Boys vs. Girls on the SAT

Adding Up the Differences Between Boys and Girls

by Mark Perrry
Published at The American
December 10, 2010

The College Board recently released 2010 SAT test results for college-bound high school seniors, and here are some highlights.

1. Boys scored significantly higher on the 2010 SAT math test than their female counterparts, by a difference of 34 points. This 30-point-plus male advantage on the SAT math test follows a pattern that has persisted since at least 1972.

2. For all SAT math scores of 580 and above (70th percentile and higher), male students outnumbered female students. As test scores increased by 10-point intervals from 580 to 800, the male-female ratio steadily increased, reaching a peak of 2.08 males per female for perfect scores of 800 (8,072 males vs. 3,887 females).

3. More females (827,197) than males (720,793) took the test in 2010. Adjusting for those differences in sample sizes, 1.12 percent of males scored a perfect 800 compared to 0.47 percent of females who did so, for an adjusted male-female ratio of 2.38 to 1.

Despite the strong evidence that boys continue to outperform girls year after year on the SAT math test, we hear statements like this from Professor Janet Hyde at the University of Wisconsin: “There just aren’t gender differences anymore in math performance. So parents and teachers need to revise their thoughts about this. … Stereotypes are very, very resistant to change, but as a scientist I have to challenge them with data.”

The SAT data, however, clearly suggest otherwise. So Hyde and her colleagues fall back on a rather weak statistical explanation of lower math test scores for females: “sampling artifact.” Because more girls now take the SAT test than boys, Hyde says, we are “dipping farther down into the distribution of female talent, which brings down the average score. That may be the explanation, rather than girls aren’t as good as math.”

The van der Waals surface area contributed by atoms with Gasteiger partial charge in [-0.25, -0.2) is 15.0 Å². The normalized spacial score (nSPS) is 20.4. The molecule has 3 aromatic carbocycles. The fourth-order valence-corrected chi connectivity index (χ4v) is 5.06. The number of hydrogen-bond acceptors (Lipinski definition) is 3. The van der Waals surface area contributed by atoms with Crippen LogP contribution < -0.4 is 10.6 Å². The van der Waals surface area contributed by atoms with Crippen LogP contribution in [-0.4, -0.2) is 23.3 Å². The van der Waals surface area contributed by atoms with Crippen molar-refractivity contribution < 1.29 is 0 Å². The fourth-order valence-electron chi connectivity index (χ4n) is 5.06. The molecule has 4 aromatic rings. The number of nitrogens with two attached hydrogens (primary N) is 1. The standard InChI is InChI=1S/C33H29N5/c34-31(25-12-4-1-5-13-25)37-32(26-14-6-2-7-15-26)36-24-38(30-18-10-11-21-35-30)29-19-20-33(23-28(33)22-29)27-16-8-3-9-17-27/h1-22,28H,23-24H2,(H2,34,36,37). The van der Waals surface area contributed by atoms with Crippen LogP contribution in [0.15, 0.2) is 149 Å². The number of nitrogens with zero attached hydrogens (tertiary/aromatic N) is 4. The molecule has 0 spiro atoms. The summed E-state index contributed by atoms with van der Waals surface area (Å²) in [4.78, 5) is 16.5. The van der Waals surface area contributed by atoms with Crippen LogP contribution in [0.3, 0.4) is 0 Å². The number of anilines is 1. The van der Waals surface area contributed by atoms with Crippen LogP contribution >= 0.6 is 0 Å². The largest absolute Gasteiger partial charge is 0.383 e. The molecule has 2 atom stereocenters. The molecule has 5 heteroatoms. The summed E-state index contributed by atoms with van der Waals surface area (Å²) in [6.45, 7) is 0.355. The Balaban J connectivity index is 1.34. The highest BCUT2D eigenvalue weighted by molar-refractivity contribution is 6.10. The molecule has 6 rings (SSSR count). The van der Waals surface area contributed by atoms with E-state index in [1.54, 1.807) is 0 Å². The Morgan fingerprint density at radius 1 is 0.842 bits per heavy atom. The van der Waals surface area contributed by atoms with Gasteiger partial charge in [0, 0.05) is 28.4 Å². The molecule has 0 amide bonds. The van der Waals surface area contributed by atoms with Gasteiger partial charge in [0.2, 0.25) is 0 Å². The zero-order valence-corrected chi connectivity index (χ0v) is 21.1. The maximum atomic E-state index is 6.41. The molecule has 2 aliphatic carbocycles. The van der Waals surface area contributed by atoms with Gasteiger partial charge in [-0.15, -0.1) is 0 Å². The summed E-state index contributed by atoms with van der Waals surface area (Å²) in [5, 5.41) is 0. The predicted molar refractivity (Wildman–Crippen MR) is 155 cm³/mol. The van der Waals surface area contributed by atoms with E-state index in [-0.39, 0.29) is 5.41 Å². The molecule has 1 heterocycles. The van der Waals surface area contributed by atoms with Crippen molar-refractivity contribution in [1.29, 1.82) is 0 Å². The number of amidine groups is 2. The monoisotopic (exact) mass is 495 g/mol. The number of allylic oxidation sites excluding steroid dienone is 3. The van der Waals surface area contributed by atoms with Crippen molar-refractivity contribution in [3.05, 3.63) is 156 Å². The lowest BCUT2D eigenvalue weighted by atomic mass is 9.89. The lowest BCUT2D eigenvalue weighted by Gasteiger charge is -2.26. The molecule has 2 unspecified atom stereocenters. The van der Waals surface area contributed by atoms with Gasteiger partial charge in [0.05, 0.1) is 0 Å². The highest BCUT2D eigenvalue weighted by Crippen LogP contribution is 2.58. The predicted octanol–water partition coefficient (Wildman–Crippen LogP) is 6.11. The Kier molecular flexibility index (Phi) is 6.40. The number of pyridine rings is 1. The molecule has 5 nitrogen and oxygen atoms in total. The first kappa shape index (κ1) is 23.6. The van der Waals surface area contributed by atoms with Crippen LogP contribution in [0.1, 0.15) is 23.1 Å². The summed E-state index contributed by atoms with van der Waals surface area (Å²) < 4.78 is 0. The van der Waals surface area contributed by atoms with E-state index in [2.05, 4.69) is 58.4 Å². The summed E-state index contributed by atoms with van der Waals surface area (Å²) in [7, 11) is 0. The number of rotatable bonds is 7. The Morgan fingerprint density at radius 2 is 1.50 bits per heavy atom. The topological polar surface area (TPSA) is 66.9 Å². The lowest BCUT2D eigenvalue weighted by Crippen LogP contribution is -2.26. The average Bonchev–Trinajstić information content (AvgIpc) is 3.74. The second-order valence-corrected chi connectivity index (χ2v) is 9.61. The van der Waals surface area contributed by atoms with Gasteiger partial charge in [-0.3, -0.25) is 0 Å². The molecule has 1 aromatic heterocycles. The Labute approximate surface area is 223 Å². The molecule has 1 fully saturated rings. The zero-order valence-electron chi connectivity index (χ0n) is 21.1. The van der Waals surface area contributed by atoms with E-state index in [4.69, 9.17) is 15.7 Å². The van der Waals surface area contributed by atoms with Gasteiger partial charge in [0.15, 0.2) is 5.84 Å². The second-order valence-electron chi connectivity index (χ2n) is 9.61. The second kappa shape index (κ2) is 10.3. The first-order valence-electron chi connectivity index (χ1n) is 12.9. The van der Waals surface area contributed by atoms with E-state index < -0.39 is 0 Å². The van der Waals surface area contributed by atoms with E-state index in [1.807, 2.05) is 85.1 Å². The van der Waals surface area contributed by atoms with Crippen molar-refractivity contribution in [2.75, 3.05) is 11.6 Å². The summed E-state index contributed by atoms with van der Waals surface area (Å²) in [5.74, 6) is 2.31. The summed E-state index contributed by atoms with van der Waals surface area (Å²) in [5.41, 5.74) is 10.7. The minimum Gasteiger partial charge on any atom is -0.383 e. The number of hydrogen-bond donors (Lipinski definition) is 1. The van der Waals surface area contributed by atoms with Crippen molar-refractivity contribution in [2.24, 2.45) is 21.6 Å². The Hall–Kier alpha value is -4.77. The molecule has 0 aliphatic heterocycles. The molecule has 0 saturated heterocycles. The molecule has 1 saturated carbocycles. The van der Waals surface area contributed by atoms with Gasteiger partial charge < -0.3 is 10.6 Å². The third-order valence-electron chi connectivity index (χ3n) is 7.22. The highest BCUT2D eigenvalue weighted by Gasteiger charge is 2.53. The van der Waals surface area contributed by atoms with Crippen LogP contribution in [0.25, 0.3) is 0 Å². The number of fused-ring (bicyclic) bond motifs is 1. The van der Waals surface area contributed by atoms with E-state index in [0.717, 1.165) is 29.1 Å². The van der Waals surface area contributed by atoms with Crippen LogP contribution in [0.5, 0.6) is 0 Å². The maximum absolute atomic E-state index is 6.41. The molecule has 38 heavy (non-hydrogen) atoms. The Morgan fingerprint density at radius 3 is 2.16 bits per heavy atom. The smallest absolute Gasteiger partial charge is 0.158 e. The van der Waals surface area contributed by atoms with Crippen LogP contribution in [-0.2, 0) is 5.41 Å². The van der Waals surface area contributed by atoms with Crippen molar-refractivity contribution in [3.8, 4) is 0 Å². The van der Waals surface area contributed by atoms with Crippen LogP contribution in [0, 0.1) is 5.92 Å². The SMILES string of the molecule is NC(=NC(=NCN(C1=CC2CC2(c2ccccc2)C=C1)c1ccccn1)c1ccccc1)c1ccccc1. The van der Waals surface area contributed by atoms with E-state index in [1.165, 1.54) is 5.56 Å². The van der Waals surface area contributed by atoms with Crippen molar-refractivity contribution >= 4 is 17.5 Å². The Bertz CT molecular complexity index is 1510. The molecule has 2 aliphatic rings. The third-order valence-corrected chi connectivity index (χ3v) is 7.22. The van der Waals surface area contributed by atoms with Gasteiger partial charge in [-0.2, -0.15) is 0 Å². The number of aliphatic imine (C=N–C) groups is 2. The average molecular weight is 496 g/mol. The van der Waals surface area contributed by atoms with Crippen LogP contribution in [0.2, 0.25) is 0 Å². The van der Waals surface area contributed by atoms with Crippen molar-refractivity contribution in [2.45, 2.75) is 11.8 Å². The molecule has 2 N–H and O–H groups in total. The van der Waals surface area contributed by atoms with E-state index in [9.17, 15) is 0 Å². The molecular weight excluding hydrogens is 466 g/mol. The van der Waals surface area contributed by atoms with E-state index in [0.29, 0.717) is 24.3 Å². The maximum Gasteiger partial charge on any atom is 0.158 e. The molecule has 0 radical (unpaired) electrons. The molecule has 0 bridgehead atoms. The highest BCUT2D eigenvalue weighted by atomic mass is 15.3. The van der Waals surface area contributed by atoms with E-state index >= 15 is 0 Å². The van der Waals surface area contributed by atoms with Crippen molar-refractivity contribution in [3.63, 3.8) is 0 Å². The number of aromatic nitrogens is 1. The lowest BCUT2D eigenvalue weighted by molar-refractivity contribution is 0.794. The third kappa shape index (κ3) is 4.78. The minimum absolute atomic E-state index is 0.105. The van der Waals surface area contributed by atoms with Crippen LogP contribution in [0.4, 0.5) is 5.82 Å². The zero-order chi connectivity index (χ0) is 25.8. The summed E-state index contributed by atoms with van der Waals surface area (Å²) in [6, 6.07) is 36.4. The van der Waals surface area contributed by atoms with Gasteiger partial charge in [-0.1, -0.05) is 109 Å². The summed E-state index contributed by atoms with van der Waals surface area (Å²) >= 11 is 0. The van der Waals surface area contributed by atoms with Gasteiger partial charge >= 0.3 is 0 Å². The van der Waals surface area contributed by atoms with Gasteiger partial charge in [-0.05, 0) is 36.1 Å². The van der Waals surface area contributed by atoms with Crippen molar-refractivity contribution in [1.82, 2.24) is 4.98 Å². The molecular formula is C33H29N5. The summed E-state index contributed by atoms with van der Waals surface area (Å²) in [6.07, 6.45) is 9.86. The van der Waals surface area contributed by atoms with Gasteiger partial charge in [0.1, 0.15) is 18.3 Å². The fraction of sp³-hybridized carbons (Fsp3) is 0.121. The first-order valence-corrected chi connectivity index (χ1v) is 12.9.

With that background information, watch the discussion below on gender differences in math, reading, and writing, including a critical analysis of the “sampling artifact.”

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2 Responses to “Boys vs. Girls on the SAT”

  1. Citizen Tom Says:

    Where government decides, we take corporate responsibility instead of individual responsibility, and political desires more easily override factual data. That is because those who have a vested interest in hiding, burying, or denying the truth often scream the loudest, shouting down everyone else.

    • pwceducationreform Says:

      Exactly! And when the objective is equal outcomes without regard for ability or desire, then the only choice is to push one segment down in order to bring another up. We’ve been pushing boys down for so long now that we have a crisis – one which is unlikely to be addressed by the predominately female education administrative personnel because girls are, in their opinions, better than boys.

      What is most distressing is that so few parents and politicians even give a hoot. Threaten to take away middle school sports and 200 parents show up to scream and yell. Propose replacing the controversial and unproven math program with a less expensive program with a record of success, and you are lucky if 3 parents show up. Pathetic!


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